Cheryl Kimball's Nature Talks: Enjoying a phenomenon from warmer (but still cold) climates

By CHERYL KIMBALL December 09. 2016 7:34PM

Ice flowers are commonly found in states like Tennessee, where this photo was taken, in areas that don't have prolonged sub-freezing temperatures. (Courtesy/Mary Ann Claxton)

IN THE LATE FALL when the ground is not yet frozen but the temperatures get below freezing overnight, a walk in the woods the next day might reveal some little stalagmites of icicles popping up from moist soil along the path. I always referred to this as “hoar frost.” But a search online explains hoar frost as that light coating of frost on trees and fences on a cold, moist morning. (And the KTTC weather blog out of Wisconsin/Minnesota/Iowa explains “hoar” to in fact mean “gray.”) So apparently, I have never quite known what I was seeing.

What I do know is that those little ice castles poking up from the ground are different from what my cousin in Tennessee takes gorgeous pictures of — ice flowers. These little cold-temperature gems apparently occur at ground level on the deadened stems of the White Crownbeard plant in her field in Tennessee.

In a magazine article Mary Ann wrote about these flowers, she quotes from an online article by Dr. James R. Carter called “Growing Ice — the Many Dimensions.” According to Carter, these ice flowers (also known as “rabbit ice” — among other things, but that’s my favorite) have been noted on as many as 40 different plant species. But the University of Arkansas Cooperative Extension site (uaex.edu) says that “White Crownbeard is one of the most common wildflowers to produce (what they call) frost flowers.”

We in New Hampshire aren’t likely to experience this phenomenon as it happens mostly in areas that don’t have prolonged sub-freezing temps (nor, not surprisingly, where temps never drop below freezing). The culprit in ice flowers is water in the stem of the plant. Mary Ann’s article says:

“ … water in the stem of the plant becomes supercooled: it is below freezing but has not yet turned to ice. In an act of self-preservation, the plant apparently brings warmer water up from the roots, displacing the colder water which has only one way to go — out the pores of the plant stem. When this water encounters the freezing air, it turns to ice.”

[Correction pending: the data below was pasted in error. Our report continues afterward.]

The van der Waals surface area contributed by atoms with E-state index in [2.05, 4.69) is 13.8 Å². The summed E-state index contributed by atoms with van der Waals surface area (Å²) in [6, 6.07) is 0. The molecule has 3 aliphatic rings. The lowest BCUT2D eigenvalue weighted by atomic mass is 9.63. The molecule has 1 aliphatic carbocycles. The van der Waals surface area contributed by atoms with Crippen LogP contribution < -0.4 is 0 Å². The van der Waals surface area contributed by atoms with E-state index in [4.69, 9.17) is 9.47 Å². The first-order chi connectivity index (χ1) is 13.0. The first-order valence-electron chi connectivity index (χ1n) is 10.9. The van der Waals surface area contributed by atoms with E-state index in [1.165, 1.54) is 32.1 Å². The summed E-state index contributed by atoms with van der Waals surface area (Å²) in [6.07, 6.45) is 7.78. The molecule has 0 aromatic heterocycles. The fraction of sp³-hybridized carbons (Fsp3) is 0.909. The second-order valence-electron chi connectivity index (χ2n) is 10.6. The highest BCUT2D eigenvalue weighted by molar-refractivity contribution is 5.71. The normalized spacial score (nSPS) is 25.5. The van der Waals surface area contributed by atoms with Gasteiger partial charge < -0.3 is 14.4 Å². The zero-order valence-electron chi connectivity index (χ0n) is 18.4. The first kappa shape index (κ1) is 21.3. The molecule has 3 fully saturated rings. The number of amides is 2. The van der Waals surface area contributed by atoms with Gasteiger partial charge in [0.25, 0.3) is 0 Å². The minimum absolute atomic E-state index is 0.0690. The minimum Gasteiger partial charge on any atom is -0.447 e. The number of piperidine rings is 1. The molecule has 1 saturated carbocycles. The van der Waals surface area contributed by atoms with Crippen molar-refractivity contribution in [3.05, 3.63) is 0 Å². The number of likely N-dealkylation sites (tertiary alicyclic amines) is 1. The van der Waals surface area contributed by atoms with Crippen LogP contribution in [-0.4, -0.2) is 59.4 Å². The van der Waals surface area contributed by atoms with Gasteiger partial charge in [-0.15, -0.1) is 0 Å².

The “flower,” however, is yet to come. The ice crystal formed as mentioned above still has water behind it “so that ice crystal is pushed out and another is formed behind it. This continues, creating a ribbon of ice … ”

We see running horses in clouds and people’s faces in the flames of fire and old man profiles in rock formations, something known as “pareidolia.” Ice flowers are subject to this same fantasy; one can see images such as angels in these crystal shapes, although their creation is purely random.

I find this all fascinating — that there are things happening in nature everywhere. No one can be everywhere (or even go everywhere!) so people like my cousin Mary Ann willing to photograph and write about them (and post them on Facebook) allows all of us to get to enjoy the natural world that we may never personally see.

And her article (“Ice Flowers in Henry County,” Paris! Magazine Holiday issue 2013) also seems to explain the ice phenomenon I mentioned first in this column — “needle ice” is “where water-saturated soil is pushed up by needles of ice during nights when the temperature goes below freezing for much of the evening.”

Cheryl Kimball is a freelance writer who lives north of Rochester. You can email her at naturetalksck@gmail.com.


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